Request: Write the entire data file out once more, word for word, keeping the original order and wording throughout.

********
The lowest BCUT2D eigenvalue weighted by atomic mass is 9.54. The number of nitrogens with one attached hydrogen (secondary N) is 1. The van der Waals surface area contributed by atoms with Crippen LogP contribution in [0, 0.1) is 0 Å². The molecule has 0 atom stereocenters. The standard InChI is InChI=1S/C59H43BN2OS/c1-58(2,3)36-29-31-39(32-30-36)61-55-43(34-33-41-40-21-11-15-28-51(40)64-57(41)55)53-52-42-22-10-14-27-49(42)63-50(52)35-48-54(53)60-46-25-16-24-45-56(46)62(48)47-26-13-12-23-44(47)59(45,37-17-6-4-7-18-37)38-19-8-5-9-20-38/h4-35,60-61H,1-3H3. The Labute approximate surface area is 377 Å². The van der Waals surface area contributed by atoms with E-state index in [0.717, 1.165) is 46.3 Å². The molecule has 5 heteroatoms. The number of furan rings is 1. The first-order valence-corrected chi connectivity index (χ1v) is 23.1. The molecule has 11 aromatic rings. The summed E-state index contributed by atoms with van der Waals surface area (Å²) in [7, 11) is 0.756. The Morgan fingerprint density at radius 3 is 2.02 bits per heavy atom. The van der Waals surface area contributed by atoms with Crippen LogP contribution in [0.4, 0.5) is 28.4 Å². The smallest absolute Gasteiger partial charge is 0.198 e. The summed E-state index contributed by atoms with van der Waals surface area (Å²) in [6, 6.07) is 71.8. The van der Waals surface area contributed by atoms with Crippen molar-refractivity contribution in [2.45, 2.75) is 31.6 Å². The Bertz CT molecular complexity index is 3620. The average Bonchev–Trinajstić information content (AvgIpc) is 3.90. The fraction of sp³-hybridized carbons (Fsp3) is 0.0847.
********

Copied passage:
The lowest BCUT2D eigenvalue weighted by atomic mass is 9.54. The number of nitrogens with one attached hydrogen (secondary N) is 1. The van der Waals surface area contributed by atoms with Crippen LogP contribution in [0, 0.1) is 0 Å². The molecule has 0 atom stereocenters. The standard InChI is InChI=1S/C59H43BN2OS/c1-58(2,3)36-29-31-39(32-30-36)61-55-43(34-33-41-40-21-11-15-28-51(40)64-57(41)55)53-52-42-22-10-14-27-49(42)63-50(52)35-48-54(53)60-46-25-16-24-45-56(46)62(48)47-26-13-12-23-44(47)59(45,37-17-6-4-7-18-37)38-19-8-5-9-20-38/h4-35,60-61H,1-3H3. The Labute approximate surface area is 377 Å². The van der Waals surface area contributed by atoms with E-state index in [0.717, 1.165) is 46.3 Å². The molecule has 5 heteroatoms. The number of furan rings is 1. The first-order valence-corrected chi connectivity index (χ1v) is 23.1. The molecule has 11 aromatic rings. The summed E-state index contributed by atoms with van der Waals surface area (Å²) in [7, 11) is 0.756. The Morgan fingerprint density at radius 3 is 2.02 bits per heavy atom. The van der Waals surface area contributed by atoms with Crippen LogP contribution in [0.4, 0.5) is 28.4 Å². The smallest absolute Gasteiger partial charge is 0.198 e. The summed E-state index contributed by atoms with van der Waals surface area (Å²) in [6, 6.07) is 71.8. The van der Waals surface area contributed by atoms with Crippen molar-refractivity contribution in [2.45, 2.75) is 31.6 Å². The Bertz CT molecular complexity index is 3620. The average Bonchev–Trinajstić information content (AvgIpc) is 3.90. The fraction of sp³-hybridized carbons (Fsp3) is 0.0847.